Athletics: Benjamin provides glimmer of hope in enveloping gloom
Thursday 11 August 2005
As the rain poured down once again last night, another clutch of aspiring medallists were washed away. First out was Nathan Douglas, third in this year's triple jump world rankings, who failed to reach today's final after managing just 16.53 metres, almost a metre down on his best.
The disconsolate 22-year-old was soon joined by 200m runners Christian Malcolm and Marlon Devonish, who departed at the semi-final stage but showed decent speed in making their exits from the stadium.
Devonish summed up the prevailing mood with just one word: "Rubbish".
The Olympic sprint gold medallist has a way with a phrase - he renamed Edmonton, the less-than-lively 2001 World Championships venue as "Dead-monton".
That event produced little in the way of reward for Britain, but the way things have gone this week, the newly installed performance director, Dave Collins, would happily settle for the gold and bronze provided on that occasion by Jonathan Edwards and Dean Macey respectively.
Britain looked to Tim Benjamin to provide a shaft of light in the gloom as he took part in 400m semi-finals conducted in another drenching downpour that must have made him feel he was back home in Cardiff.
"Come on, Tim," the British supporters cried. Where have we heard that before? And what does the Wimbledon echo say about the state of athletics?
Benjamin missed out on one of the two automatic qualifying spots by one hundredth of a second, recording 45.66, and faced a wait until the last semi to find out if he advanced to tomorrow's final as a fastest loser. He did.
"I am chuffed to bits to get to the final," he said "No other Brits have managed to reach a sprint final at the World Championships this year. I need a bit of luck because I'm probably in lane seven or eight now, but I ran well from lane seven when I beat the Olympic champion at Crystal Palace. I hope to get a medal - it's all much of a muchness in the final.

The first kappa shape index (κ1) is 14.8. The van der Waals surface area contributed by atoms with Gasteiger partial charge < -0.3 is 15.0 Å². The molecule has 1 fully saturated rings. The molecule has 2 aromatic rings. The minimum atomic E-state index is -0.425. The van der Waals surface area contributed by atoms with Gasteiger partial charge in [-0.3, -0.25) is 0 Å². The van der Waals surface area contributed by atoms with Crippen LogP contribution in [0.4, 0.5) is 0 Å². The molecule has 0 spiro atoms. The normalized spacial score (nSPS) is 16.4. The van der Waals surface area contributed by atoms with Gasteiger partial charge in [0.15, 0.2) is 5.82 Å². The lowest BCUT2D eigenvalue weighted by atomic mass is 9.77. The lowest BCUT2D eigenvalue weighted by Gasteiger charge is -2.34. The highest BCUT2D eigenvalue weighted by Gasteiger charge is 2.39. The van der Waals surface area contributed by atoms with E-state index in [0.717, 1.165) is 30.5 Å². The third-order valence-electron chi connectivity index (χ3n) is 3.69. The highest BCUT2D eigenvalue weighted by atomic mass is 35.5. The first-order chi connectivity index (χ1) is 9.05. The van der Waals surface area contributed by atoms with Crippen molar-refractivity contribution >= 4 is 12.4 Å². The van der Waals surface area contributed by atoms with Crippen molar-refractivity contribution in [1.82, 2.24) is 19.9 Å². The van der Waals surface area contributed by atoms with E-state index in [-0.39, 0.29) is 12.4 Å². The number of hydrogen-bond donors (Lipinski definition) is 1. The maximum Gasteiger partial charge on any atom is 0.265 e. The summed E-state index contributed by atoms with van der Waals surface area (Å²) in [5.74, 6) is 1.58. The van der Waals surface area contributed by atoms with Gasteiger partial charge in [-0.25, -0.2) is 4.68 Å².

"I'm so cold I found it hard to concentrate tonight because it was raining so hard. It totally altered my race strategy because I couldn't see anyone else."
Kelly Sotherton, fifth in the weekend's heptathlon, but also performed with honour in last night's long jump, taking eighth place with an effort of 6.42m.
"I couldn't expect to do more from that, Sotherton said. "I was so tired I was just so pleased to make the final."
Douglas had entered the championships in apparently ideal shape, having recorded 17.64m at the trials and then won the London grand prix. Douglas arrived at trackside in a qualifying event that had been postponed from the previous evening ready to jump well. It's just that he didn't.
"I'm not sure why it happened," he said after his best effort of 16.53m left him three places outside the 12 who went through. "I don't think I felt under pressure. I wasn't feeling nervous. I'm heartbroken. I was sitting in the rain at the warm-up track afterwards with my hood up, just trying to work out what went wrong. You feel sometimes as if your whole world has collapsed. It felt like a nightmare."
Malcolm's demise was just as distressing given his encouraging early season form, including his European Cup win in 20.15sec. Although he had delayed his arrival here in order to have treatment on a pelvic injury, he insisted after a buoyant run in his opening heat on Tuesday that he was back to his best.
But his grim demeanour afterward he had finished seventh in a time of 21.09sec insisted otherwise. "I can't blame anything," he said. "I felt a bit tired in warm-up, but that's no excuse. I just ran poorly."
Devonish finished in the same place in his semi-final, recording 20.93 in a race won in 20.27 by Tyson Gay.
The women's 400m title went to Tonique Williams-Darling, who contributed tears of joy to the water nature had already provided on the track after a late surge took her past Sanya Richards of the United States in the final 20 metres. The Olympic champion won in 49.55sec, with Richards recording 49.74.
Diving in at the deep end is no excuse for shirking the style stakes
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